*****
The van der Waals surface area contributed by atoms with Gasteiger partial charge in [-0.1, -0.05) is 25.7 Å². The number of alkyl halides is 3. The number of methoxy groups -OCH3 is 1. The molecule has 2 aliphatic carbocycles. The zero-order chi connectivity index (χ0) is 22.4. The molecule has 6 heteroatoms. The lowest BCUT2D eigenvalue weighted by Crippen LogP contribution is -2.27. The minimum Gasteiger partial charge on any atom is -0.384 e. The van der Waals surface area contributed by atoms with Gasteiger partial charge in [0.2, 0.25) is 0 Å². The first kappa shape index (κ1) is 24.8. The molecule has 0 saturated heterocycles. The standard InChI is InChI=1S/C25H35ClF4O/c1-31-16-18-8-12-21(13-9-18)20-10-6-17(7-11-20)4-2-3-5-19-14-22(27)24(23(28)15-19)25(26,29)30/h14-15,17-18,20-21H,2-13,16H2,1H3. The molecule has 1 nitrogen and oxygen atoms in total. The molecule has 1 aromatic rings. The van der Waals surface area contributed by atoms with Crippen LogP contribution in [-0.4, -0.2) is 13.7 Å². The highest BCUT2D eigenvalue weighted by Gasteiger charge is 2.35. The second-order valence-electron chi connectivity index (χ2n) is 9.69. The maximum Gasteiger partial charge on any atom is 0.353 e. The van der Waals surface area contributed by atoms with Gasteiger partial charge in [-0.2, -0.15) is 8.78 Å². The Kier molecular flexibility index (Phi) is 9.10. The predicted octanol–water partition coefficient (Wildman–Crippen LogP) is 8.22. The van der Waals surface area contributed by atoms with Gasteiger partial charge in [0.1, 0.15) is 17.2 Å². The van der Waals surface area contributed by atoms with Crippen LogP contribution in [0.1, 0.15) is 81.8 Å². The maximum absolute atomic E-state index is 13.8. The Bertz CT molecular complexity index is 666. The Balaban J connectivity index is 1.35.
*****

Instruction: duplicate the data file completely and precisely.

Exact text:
The van der Waals surface area contributed by atoms with Gasteiger partial charge in [-0.1, -0.05) is 25.7 Å². The number of alkyl halides is 3. The number of methoxy groups -OCH3 is 1. The molecule has 2 aliphatic carbocycles. The zero-order chi connectivity index (χ0) is 22.4. The molecule has 6 heteroatoms. The lowest BCUT2D eigenvalue weighted by Crippen LogP contribution is -2.27. The minimum Gasteiger partial charge on any atom is -0.384 e. The van der Waals surface area contributed by atoms with Gasteiger partial charge in [0.2, 0.25) is 0 Å². The first kappa shape index (κ1) is 24.8. The molecule has 0 saturated heterocycles. The standard InChI is InChI=1S/C25H35ClF4O/c1-31-16-18-8-12-21(13-9-18)20-10-6-17(7-11-20)4-2-3-5-19-14-22(27)24(23(28)15-19)25(26,29)30/h14-15,17-18,20-21H,2-13,16H2,1H3. The molecule has 1 nitrogen and oxygen atoms in total. The molecule has 1 aromatic rings. The van der Waals surface area contributed by atoms with Crippen LogP contribution in [-0.4, -0.2) is 13.7 Å². The highest BCUT2D eigenvalue weighted by Gasteiger charge is 2.35. The second-order valence-electron chi connectivity index (χ2n) is 9.69. The maximum Gasteiger partial charge on any atom is 0.353 e. The van der Waals surface area contributed by atoms with Gasteiger partial charge in [-0.2, -0.15) is 8.78 Å². The Kier molecular flexibility index (Phi) is 9.10. The predicted octanol–water partition coefficient (Wildman–Crippen LogP) is 8.22. The van der Waals surface area contributed by atoms with Gasteiger partial charge in [0.1, 0.15) is 17.2 Å². The van der Waals surface area contributed by atoms with Crippen LogP contribution in [0.1, 0.15) is 81.8 Å². The maximum absolute atomic E-state index is 13.8. The Bertz CT molecular complexity index is 666. The Balaban J connectivity index is 1.35.